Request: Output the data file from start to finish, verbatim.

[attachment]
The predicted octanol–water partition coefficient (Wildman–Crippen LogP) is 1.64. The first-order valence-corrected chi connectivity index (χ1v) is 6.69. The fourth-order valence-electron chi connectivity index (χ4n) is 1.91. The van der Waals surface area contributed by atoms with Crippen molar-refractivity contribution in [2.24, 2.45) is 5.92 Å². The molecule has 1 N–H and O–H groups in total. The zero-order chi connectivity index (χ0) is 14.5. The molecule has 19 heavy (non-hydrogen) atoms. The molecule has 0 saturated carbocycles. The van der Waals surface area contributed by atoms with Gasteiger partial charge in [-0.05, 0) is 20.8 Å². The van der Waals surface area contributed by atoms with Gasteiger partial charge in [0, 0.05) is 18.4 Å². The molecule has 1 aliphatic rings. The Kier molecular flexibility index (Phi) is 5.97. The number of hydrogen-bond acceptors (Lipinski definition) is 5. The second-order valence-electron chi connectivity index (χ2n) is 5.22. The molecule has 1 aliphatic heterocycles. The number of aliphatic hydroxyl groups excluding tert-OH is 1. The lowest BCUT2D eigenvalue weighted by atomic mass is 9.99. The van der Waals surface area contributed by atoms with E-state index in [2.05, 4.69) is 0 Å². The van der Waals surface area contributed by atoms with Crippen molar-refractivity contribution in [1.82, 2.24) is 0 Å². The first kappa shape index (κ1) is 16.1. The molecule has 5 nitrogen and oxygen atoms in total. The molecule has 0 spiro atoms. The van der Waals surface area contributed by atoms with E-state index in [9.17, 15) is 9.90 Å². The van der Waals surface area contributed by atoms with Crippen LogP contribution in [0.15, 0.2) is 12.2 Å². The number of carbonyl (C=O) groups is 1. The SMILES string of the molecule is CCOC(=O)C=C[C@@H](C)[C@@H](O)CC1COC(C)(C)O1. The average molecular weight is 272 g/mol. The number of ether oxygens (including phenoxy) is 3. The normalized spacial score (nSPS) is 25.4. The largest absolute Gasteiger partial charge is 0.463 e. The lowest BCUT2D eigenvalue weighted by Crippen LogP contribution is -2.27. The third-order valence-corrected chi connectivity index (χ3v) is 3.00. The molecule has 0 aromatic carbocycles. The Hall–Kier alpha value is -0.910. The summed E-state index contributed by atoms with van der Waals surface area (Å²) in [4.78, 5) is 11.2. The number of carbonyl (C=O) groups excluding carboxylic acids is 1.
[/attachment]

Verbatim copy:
The predicted octanol–water partition coefficient (Wildman–Crippen LogP) is 1.64. The first-order valence-corrected chi connectivity index (χ1v) is 6.69. The fourth-order valence-electron chi connectivity index (χ4n) is 1.91. The van der Waals surface area contributed by atoms with Crippen molar-refractivity contribution in [2.24, 2.45) is 5.92 Å². The molecule has 1 N–H and O–H groups in total. The zero-order chi connectivity index (χ0) is 14.5. The molecule has 19 heavy (non-hydrogen) atoms. The molecule has 0 saturated carbocycles. The van der Waals surface area contributed by atoms with Gasteiger partial charge in [-0.05, 0) is 20.8 Å². The van der Waals surface area contributed by atoms with Gasteiger partial charge in [0, 0.05) is 18.4 Å². The molecule has 1 aliphatic rings. The Kier molecular flexibility index (Phi) is 5.97. The number of hydrogen-bond acceptors (Lipinski definition) is 5. The second-order valence-electron chi connectivity index (χ2n) is 5.22. The molecule has 1 aliphatic heterocycles. The number of aliphatic hydroxyl groups excluding tert-OH is 1. The lowest BCUT2D eigenvalue weighted by atomic mass is 9.99. The van der Waals surface area contributed by atoms with E-state index in [2.05, 4.69) is 0 Å². The van der Waals surface area contributed by atoms with Crippen molar-refractivity contribution in [1.82, 2.24) is 0 Å². The first kappa shape index (κ1) is 16.1. The molecule has 5 nitrogen and oxygen atoms in total. The molecule has 0 spiro atoms. The van der Waals surface area contributed by atoms with E-state index in [9.17, 15) is 9.90 Å². The van der Waals surface area contributed by atoms with Crippen LogP contribution in [0.15, 0.2) is 12.2 Å². The number of carbonyl (C=O) groups is 1. The SMILES string of the molecule is CCOC(=O)C=C[C@@H](C)[C@@H](O)CC1COC(C)(C)O1. The average molecular weight is 272 g/mol. The number of ether oxygens (including phenoxy) is 3. The normalized spacial score (nSPS) is 25.4. The largest absolute Gasteiger partial charge is 0.463 e. The lowest BCUT2D eigenvalue weighted by Crippen LogP contribution is -2.27. The third-order valence-corrected chi connectivity index (χ3v) is 3.00. The molecule has 0 aromatic carbocycles. The Hall–Kier alpha value is -0.910. The summed E-state index contributed by atoms with van der Waals surface area (Å²) in [4.78, 5) is 11.2. The number of carbonyl (C=O) groups excluding carboxylic acids is 1.